Meet Lisa Hendrickson, COO of HCC and adjunct professor SUNY's Fashion Institute of Technology
Lisa has been focused on purpose for years, both in her own work, and as a mentor and advisor to companies across business segments looking for transformation through “purposeful disruption”. As COO of HCC, an innovative luxury interiors brand, Lisa devised the strategy that vaulted the company to becoming one of the fastest-growing companies in America while pioneering a triple bottom line strategy now standard in sustainable companies. She is an adjunct professor at Suny's Fashion Institute of Technology on The Sustainable Organization and The Purpose Driven Organization. For Lisa, purpose is not a grand gesture - it is about her and the change she wants to make in the world. About knowing what resonates with her, what is acceptable and not acceptable, as a way of guiding actions and activities.
Shaun pointed out the value of purpose to employer branding : “When we talk to our customers in the EU (large DTC Brands), they are hugely aware of the importance of purpose to attracting and retaining employees - they are saying that by 2025, we’re going to be losing our staff, if they are not proud of what we are doing.”
Alina sees the focus on purpose in her business as a competitive advantage : “We have people who are so attracted by what we are doing, that they just really want to work with us, and donate their time from advisory to CRM set up.”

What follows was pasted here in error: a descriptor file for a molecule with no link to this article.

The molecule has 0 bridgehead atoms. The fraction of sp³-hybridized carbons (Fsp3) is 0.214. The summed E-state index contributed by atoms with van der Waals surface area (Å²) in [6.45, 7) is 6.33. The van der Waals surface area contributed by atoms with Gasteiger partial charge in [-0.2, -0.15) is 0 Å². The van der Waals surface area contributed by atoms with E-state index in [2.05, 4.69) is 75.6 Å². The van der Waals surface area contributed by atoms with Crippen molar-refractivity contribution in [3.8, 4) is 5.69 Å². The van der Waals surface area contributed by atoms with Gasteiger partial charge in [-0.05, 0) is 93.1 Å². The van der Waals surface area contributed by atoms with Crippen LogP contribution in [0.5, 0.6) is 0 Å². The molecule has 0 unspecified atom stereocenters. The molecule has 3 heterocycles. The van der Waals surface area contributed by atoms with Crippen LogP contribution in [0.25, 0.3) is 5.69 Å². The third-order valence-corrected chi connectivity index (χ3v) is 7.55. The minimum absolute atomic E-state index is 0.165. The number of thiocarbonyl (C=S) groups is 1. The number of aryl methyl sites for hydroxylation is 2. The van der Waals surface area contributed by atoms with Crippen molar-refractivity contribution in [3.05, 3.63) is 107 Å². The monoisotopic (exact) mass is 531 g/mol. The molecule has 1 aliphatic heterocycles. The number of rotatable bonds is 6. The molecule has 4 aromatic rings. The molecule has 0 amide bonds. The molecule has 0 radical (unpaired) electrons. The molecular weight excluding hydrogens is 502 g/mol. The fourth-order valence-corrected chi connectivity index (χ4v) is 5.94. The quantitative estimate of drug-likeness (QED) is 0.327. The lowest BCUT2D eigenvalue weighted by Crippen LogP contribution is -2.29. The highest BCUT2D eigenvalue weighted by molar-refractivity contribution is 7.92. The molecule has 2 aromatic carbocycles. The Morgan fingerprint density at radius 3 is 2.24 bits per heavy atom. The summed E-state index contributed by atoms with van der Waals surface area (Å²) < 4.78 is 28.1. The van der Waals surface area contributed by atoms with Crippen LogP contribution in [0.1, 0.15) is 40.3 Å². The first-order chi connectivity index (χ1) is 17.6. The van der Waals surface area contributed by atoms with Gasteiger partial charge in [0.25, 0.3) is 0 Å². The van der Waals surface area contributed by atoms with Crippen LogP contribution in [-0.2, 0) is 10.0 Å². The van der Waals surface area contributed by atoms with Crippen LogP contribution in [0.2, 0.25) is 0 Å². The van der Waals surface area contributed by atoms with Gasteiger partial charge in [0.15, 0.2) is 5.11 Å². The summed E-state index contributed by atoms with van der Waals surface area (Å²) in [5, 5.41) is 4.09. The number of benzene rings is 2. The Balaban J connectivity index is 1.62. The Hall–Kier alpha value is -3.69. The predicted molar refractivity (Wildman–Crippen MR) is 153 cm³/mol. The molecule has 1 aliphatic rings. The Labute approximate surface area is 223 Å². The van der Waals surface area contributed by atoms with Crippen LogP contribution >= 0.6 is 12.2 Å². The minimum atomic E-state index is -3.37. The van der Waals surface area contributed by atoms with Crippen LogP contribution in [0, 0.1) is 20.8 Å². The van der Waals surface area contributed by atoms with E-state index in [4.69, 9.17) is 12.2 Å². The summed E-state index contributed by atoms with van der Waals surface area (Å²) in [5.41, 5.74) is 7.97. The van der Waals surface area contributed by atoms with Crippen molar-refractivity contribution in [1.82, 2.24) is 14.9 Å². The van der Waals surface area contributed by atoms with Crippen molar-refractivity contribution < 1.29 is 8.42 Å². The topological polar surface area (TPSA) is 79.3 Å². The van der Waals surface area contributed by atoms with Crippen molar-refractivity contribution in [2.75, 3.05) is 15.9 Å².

Lisa likes to reframe the discussion on purpose to extend beyond materials, it’s a whole approach to making work worthwhile. In her opinion, we need to make it about humans : “What kind of people are in those companies making change?”
In Shaun’s opinion : “Yes - and they must. It is so important to have a business model that is self-sustaining, and not have to rely on donations and charity, which can dry up. I dream of the day when we can stop saying social enterprise and just call it business.”
Alina: “Now 40% of consumers are millennials, and to them, purpose matters. But there is a huge job of educating consumers on the problem - this is part of the work that we do with our community and content marketing.”
When thinking about consumers, Shaun has in mind that mass-produced purpose driven products have to be done at scale; and Lisa has in mind that consumers will need to be aware that this does have a price.
Finance. As Lisa says “There is no line on a balance sheet called humanity.” Regarding investment into purpose-led business? Alina thinks there is still a lot to be done; that while there is a lot of support for calculating one’s carbon footprint and offset options, there is a lot less focus on innovation.”